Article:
Tuesday, October 14, 2014

On the Road Home

Back to Beaumont means a three week road trip with no time for blogging. Fireweed has gone to cotton. There is termination dust on the Alaska Range. And moose hunting season has opened. We stopped at the Buffalo Drive In for ice cream and met a hunter returning with his supply of meat for winter. I didn't like moose's eyes, but the bags of meat were a welcome sight to Alaskans. Joseph is eating a cone. Alaska boasts the largest per capita consumption of ice cream in the U.S.
Three nights we were blessed to see an Aurora. The temp was in the low 30s. There was no moon and the stars were brilliant. Notice the big dipper. The silky, gauzy bands of green, touched with pink, rippled across the sky.
The morning before we left the camp, the temp was 22 degrees and there was a scattering of sleet.
 My favorite trail exploded with color as the high bush cranberries and fireweed leaves turned deep red. Yellow aspen brightened the trail through paper birch and spruce.
Closing up camp involves draining water lines, cleaning and securing cabins and preparing the building and grounds for freezing weather and snow. Leaving the camp, we drove to Tok to the Mission Resource and Training Center.
I've sent many pictures of MRTC but this one shows part of the massive stacks of firewood necessary for winter. Mission teams through out the summer cut 14 cords of wood and split it for the wood stoves. The logs were not pre-cut but arrived in 40 foot lengths, that's full sized trees with the branches cut off. Thank you!! chainsaw operators.

Leaving Tok we traveled through the Yukon, making stops in Whitehorse and magnificent rest areas. Our mandatory stop in Watson Lake allowed me to add 2014 to my sign in the Sigh Post Forest. As of last September there are over 79,000 signs here now. Some posted by travelers from as far away as Russia and China.

The Martins are stopped by a Bison Jam.  These big fellas know they have the right-a-way and will walk right along side the vehicle. Sassie's barking didn't faze the big bull who strolled along the passenger side window.

Our route south from Watson Lake took us a different direction through Chetwynd, British Columbia.
 In 1992 the city decided to celebrate the 50th anniversary of the building of the AlCan Highway and commissioned the chainsaw carving of the bears. Interest in chainsaw art grew. In 2005, Chetwynd hosted it's first annual chainsaw carving competition. Today carvers come from as far away as Japan and Wales. The town boasts over 120 huge log sculptures through out the town.
This Canadian alligator is twice my height! Look out Texas 'gaters.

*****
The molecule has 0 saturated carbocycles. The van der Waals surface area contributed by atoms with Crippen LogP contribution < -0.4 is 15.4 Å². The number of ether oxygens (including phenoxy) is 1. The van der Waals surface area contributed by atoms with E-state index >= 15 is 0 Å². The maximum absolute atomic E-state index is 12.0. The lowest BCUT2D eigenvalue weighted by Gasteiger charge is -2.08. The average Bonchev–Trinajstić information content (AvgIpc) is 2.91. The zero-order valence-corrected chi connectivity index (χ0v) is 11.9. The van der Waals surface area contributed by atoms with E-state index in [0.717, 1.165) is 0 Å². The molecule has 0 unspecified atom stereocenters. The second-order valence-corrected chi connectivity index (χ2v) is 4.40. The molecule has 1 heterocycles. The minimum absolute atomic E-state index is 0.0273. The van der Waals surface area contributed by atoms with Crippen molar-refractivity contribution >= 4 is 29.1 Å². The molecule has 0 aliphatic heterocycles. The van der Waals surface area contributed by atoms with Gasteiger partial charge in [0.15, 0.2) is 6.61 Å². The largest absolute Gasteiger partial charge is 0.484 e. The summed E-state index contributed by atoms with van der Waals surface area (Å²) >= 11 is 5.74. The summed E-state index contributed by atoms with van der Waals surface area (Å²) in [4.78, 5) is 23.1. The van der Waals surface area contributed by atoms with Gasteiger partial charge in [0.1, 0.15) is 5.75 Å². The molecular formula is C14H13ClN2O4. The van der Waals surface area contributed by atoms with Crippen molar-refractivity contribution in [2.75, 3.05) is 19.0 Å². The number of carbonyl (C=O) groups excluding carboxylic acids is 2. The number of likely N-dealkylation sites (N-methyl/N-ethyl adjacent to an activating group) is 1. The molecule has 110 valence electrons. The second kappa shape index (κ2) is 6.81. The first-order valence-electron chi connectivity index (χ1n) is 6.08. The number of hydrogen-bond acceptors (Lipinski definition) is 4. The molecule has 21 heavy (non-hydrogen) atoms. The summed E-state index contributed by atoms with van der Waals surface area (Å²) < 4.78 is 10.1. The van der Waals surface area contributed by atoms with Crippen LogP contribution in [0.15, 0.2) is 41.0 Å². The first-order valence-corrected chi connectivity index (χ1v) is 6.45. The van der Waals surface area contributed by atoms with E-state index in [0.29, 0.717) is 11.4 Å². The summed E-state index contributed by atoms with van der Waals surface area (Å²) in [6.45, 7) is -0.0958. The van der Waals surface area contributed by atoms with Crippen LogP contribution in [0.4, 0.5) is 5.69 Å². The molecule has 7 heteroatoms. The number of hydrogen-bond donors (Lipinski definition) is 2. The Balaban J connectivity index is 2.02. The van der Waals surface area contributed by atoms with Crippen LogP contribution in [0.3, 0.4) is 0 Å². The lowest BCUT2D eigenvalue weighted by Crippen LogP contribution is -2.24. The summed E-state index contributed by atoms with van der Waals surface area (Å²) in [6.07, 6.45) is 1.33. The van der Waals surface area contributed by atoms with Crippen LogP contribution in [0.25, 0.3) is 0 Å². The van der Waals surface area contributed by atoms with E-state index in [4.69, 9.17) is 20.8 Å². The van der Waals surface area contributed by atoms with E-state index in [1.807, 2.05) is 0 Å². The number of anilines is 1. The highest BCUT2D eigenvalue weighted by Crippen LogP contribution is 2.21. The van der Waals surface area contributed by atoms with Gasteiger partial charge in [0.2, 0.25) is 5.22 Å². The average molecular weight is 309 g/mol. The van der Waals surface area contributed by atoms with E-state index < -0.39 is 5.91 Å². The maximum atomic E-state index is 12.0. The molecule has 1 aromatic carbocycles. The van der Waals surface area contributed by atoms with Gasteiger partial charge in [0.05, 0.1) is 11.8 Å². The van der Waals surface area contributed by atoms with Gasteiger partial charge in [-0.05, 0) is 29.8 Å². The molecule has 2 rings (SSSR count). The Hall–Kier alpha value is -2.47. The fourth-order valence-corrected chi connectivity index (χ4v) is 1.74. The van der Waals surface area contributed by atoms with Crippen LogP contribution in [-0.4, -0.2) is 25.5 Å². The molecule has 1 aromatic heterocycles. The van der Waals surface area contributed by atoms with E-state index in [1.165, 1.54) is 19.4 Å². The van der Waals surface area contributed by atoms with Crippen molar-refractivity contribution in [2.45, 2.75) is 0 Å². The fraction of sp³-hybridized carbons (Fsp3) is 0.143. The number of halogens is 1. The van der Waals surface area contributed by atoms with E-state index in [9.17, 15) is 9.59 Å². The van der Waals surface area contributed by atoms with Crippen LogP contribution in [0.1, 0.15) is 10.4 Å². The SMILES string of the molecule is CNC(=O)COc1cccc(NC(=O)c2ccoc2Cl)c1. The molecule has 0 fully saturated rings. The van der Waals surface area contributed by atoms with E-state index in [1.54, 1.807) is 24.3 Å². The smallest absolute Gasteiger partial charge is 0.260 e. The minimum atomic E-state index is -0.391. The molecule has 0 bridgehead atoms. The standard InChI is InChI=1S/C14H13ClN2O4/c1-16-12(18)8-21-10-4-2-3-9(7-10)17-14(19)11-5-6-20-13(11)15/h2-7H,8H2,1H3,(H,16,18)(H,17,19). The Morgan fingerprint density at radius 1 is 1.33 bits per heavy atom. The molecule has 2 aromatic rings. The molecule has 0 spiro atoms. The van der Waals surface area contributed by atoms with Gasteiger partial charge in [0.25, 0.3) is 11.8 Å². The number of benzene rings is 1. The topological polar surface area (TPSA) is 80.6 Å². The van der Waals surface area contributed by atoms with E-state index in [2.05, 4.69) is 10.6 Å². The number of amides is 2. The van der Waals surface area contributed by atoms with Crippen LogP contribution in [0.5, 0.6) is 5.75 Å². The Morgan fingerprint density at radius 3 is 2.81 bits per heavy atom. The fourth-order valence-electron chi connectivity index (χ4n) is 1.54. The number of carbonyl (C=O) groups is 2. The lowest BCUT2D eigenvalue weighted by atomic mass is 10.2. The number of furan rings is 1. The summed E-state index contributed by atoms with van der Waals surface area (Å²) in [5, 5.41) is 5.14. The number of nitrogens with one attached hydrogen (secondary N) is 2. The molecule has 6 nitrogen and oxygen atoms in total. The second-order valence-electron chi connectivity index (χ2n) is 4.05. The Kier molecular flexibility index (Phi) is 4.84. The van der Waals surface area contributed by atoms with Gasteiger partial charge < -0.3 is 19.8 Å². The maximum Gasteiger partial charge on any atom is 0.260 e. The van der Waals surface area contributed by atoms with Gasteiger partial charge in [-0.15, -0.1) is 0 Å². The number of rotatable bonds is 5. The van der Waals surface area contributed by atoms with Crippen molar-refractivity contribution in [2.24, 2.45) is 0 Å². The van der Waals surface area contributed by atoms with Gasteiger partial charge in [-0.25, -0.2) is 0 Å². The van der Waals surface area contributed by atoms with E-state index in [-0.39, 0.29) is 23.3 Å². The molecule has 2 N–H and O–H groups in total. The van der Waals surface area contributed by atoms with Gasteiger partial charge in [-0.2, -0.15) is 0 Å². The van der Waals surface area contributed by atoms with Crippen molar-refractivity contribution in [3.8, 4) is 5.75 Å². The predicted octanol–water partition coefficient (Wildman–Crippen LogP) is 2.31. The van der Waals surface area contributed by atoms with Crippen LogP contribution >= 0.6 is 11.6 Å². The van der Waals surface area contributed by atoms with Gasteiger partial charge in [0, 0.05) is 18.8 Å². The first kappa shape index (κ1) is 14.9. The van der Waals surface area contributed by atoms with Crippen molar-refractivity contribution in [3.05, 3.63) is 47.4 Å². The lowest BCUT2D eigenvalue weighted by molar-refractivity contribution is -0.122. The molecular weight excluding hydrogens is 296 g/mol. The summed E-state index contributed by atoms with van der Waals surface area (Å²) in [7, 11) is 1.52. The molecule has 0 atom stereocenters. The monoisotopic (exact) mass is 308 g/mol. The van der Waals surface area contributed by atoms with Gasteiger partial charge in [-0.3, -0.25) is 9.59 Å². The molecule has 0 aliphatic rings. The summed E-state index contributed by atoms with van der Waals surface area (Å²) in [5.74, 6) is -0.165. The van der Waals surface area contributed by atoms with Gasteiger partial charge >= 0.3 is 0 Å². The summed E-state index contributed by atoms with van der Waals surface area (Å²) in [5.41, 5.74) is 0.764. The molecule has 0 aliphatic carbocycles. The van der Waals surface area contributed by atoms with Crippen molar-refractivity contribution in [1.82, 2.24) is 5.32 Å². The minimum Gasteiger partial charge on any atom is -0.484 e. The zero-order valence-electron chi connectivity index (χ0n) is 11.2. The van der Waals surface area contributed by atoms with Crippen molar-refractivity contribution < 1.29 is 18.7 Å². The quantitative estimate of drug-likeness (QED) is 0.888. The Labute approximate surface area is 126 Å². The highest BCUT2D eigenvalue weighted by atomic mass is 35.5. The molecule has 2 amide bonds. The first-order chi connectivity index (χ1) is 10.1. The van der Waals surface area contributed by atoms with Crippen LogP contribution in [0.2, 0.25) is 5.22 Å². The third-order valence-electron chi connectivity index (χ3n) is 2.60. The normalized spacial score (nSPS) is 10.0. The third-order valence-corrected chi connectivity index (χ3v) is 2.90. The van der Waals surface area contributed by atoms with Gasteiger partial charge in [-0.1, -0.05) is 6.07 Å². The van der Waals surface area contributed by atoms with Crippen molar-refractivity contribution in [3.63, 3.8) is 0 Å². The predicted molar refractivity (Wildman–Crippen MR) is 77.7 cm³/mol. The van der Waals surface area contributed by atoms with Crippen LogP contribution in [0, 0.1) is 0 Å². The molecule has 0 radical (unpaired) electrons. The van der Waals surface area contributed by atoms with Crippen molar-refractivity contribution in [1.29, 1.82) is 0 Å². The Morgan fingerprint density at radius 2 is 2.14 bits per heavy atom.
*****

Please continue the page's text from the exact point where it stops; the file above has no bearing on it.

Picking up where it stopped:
The Native American and Grizzly are life-sized and intricately carved. An eagle with spread wings is on the bear's back

One of the loveliest carvings is a bench with the wings and bodies of two eagles. A reference to Isaiah 40:31 is carved in the back of the seat. Lynne is perched  on an eagle's back.
Leaving Canada, we stopped in Bellingham, Washington, where the Martin's continued south. I had a complete brake job done on the rear of the RV. Gravel, silt, and sand had ground the disks down. (other terms, I didn't understand). The brake shop got me back on the  road a day later.
 I crossed the Rockies in Washington, Idaho, and into Montana, and on to Yellowstone.

To my disappointment the campground near the north entrance was full and due to resurfacing, and closed roads it would have taken several hours to creep to the southern campground which was filling fast. I snapped this photo of an Elk at the Northern entrance. He's in front of the little town of Gardner.
Through Billings the rain turned colder and gusty. Reaching Casper, Wyoming Walmart, I discover a low tire and headed to a tire shop. The valve stem of and inside dual had sheared off and was flat. The outside dual had been taking the pressure and was beginning to  separate. Again the Lord protected me by getting me off the road and into a shop without a major blow-out.
Leaving Casper, I spent the night at a Harvest Host fruit farm. this was a pick-it-yourself farm with a huge field of pumpkins, fruit trees and grapes. I arrived to late in the evening to pick, but enjoyed a quiet evening boon docking.
From Wyoming south through Kansas, Oklahoma and the Texas panhandle, the summer heat "welcomed" me. I missed the Alaskan weather!
A cool front followed me into Beaumont, but soon Texas weather returned: hot and humid. I'm glad to be home, and look forward to another mission trip in the future.